2015 March – Terror in the Trees



As a bird, your incredible agility gives you a huge advantage over other “prey” species in your environment. You are so nimble, after all, that practically nothing can catch you, and as such, most predators ignore you. But your speed doesn’t mean a thing if you never see the attack coming. You nervously scan the world above you, because even a split-second lapse in concentration means certain death. Your one comfort? It is broad daylight, and that, of course, means that you are safe from the horrors of the night: namely, those dreaded owls. Right?


As alone as you think you are, you are being hunted by an owl that defies all stereotypes by seeking his quarry in the middle of the day. He makes a clear mark on his territory by catching prey and storing it for later, leaving his kills impaled on branches, dangling there for future consumption. Yet the predator himself is nearly invisible; his light brown coloring and fine white spots help him blend in perfectly within the maze of tree trunks you both call home. As an owl, he makes almost no noise when flying, which means you won’t hear him coming. You won’t see him. You won’t even know he’s there until you feel his talons, and by then it is too late to fly. Only if you are truly wary, or truly lucky, will you catch a glimpse in time of the two ounces of silent fury coming your way.

The northern pygmy owl continues the tendency of small owls being shockingly ferocious. It forgoes the night in favor of using stealth and ambush tactics to dominate from dawn to dusk. And it is a dominant bird, at least among animals of comparable size. The northern pygmy owl eats all manner of small birds, as well as rodents, reptiles, and insects. The northern pygmy owl is very closely related to the ferruginous pygmy owl, with the former active in forests through western North America, while the latter is commonly found in the Desert Southwest and ranges extending into South America. Like the ferruginous pygmy owl, the northern pygmy owl is frequently mobbed by its prey. When small birds detect a predator in their midst, they will gang up on it to drive it out, with several species taking part in the impromptu posse. Even hummingbirds have been known to join these angry mobs and dive-bomb the offending bird of prey en masse. Obviously, a two-ounce owl has much more to fear from such group retaliation than a larger raptor would; to help protect itself, the northern pygmy owl’s camouflage includes two conspicuous black dots on the back of its head. These markings make it difficult for animals to tell for certain which direction it happens to be facing, and when it comes to any predator, a head-on approach always generates more hesitation than coming at it from behind.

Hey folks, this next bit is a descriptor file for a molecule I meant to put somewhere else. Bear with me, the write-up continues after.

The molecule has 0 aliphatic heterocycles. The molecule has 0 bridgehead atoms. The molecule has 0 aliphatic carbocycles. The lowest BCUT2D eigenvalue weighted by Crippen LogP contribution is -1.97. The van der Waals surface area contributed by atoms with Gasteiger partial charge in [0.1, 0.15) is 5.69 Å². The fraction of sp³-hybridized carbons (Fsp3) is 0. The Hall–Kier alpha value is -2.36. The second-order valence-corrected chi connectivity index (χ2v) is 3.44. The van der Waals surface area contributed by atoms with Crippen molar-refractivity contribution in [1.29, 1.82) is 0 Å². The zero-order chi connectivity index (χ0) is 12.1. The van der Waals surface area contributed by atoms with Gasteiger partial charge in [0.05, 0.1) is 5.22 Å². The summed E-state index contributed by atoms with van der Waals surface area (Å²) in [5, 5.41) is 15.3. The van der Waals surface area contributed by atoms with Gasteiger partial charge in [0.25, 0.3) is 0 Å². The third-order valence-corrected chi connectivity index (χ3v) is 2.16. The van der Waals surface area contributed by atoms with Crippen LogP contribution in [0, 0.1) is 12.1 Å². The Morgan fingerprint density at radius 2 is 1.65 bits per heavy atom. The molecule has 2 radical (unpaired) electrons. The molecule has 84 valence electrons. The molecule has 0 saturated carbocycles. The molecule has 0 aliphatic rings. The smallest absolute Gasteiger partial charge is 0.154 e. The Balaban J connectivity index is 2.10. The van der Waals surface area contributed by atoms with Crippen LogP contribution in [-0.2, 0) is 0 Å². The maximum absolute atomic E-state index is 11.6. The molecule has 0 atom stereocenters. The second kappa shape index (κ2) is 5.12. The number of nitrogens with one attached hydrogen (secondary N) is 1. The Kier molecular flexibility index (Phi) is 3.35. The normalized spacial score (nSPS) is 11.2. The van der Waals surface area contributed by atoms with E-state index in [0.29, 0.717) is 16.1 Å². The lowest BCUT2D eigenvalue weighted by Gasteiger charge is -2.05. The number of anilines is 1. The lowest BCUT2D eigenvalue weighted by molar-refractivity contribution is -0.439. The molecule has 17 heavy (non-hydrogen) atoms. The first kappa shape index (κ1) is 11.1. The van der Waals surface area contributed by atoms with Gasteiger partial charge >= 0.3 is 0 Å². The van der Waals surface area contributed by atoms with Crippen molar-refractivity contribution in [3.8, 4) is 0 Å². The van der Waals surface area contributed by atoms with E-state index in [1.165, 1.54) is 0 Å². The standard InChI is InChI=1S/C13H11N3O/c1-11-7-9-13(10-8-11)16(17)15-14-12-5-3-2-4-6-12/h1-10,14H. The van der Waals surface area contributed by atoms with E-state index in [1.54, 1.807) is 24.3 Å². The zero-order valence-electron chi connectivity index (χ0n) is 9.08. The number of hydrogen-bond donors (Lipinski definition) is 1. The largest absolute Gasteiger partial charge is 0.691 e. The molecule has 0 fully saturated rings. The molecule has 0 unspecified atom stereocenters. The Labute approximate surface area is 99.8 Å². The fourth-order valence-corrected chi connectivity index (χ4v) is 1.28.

Having thirteen owl species present in our state provides an incredible opportunity for birdwatching, and taken together they quickly dispel the idea that owls are a standardized lot. Big, small, nocturnal, diurnal, crepuscular, and in one case even ground-dwelling: they are an incredibly diverse group of predators, yet from the smallest to the very largest, they epitomize what it means to be a lethal bird of prey. The northern pygmy owl is waiting in the treetops of Arizona’s forests for those brave enough to meet him. Be warned, however: he is rather small, very hard to spot, and more than likely, he will be the one watching you.


Leave a comment

Leave a Reply

Your email address will not be published. Required fields are marked *

You may use these HTML tags and attributes: <a href="" title=""> <abbr title=""> <acronym title=""> <b> <blockquote cite=""> <cite> <code> <del datetime=""> <em> <i> <q cite=""> <strike> <strong>